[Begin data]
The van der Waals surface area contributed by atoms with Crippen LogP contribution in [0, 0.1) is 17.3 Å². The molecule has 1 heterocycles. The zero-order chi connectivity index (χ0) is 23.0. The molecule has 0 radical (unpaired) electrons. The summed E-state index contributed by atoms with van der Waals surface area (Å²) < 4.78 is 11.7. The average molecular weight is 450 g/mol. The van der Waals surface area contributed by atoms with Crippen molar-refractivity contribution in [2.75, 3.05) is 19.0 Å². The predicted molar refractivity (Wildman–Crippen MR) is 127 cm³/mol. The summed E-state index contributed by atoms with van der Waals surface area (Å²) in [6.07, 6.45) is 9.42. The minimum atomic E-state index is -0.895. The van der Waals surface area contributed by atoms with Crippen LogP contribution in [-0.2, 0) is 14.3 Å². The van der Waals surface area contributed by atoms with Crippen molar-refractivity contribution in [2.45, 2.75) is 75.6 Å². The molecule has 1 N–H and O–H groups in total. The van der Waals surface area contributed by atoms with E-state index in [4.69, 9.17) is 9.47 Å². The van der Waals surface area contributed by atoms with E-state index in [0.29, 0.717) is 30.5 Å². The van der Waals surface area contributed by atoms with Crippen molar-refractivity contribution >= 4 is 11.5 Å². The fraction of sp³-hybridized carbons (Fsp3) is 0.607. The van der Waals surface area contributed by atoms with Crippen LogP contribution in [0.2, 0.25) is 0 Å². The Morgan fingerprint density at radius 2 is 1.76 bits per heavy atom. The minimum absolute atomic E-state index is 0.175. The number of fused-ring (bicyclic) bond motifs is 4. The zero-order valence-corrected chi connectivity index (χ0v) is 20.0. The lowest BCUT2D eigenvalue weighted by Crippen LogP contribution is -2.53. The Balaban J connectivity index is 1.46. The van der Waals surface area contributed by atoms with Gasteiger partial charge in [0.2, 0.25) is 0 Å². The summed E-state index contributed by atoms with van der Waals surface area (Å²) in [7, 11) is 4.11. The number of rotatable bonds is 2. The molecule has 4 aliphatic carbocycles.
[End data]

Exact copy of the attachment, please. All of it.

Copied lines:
The van der Waals surface area contributed by atoms with Crippen LogP contribution in [0, 0.1) is 17.3 Å². The molecule has 1 heterocycles. The zero-order chi connectivity index (χ0) is 23.0. The molecule has 0 radical (unpaired) electrons. The summed E-state index contributed by atoms with van der Waals surface area (Å²) < 4.78 is 11.7. The average molecular weight is 450 g/mol. The van der Waals surface area contributed by atoms with Crippen molar-refractivity contribution in [2.75, 3.05) is 19.0 Å². The predicted molar refractivity (Wildman–Crippen MR) is 127 cm³/mol. The summed E-state index contributed by atoms with van der Waals surface area (Å²) in [6.07, 6.45) is 9.42. The minimum atomic E-state index is -0.895. The van der Waals surface area contributed by atoms with Crippen LogP contribution in [-0.2, 0) is 14.3 Å². The van der Waals surface area contributed by atoms with Crippen molar-refractivity contribution in [2.45, 2.75) is 75.6 Å². The molecule has 1 N–H and O–H groups in total. The van der Waals surface area contributed by atoms with E-state index in [4.69, 9.17) is 9.47 Å². The van der Waals surface area contributed by atoms with E-state index in [0.29, 0.717) is 30.5 Å². The van der Waals surface area contributed by atoms with Crippen molar-refractivity contribution >= 4 is 11.5 Å². The fraction of sp³-hybridized carbons (Fsp3) is 0.607. The van der Waals surface area contributed by atoms with Crippen LogP contribution in [0.2, 0.25) is 0 Å². The Morgan fingerprint density at radius 2 is 1.76 bits per heavy atom. The minimum absolute atomic E-state index is 0.175. The number of fused-ring (bicyclic) bond motifs is 4. The zero-order valence-corrected chi connectivity index (χ0v) is 20.0. The lowest BCUT2D eigenvalue weighted by Crippen LogP contribution is -2.53. The Balaban J connectivity index is 1.46. The van der Waals surface area contributed by atoms with Gasteiger partial charge in [0.2, 0.25) is 0 Å². The summed E-state index contributed by atoms with van der Waals surface area (Å²) in [7, 11) is 4.11. The number of rotatable bonds is 2. The molecule has 4 aliphatic carbocycles.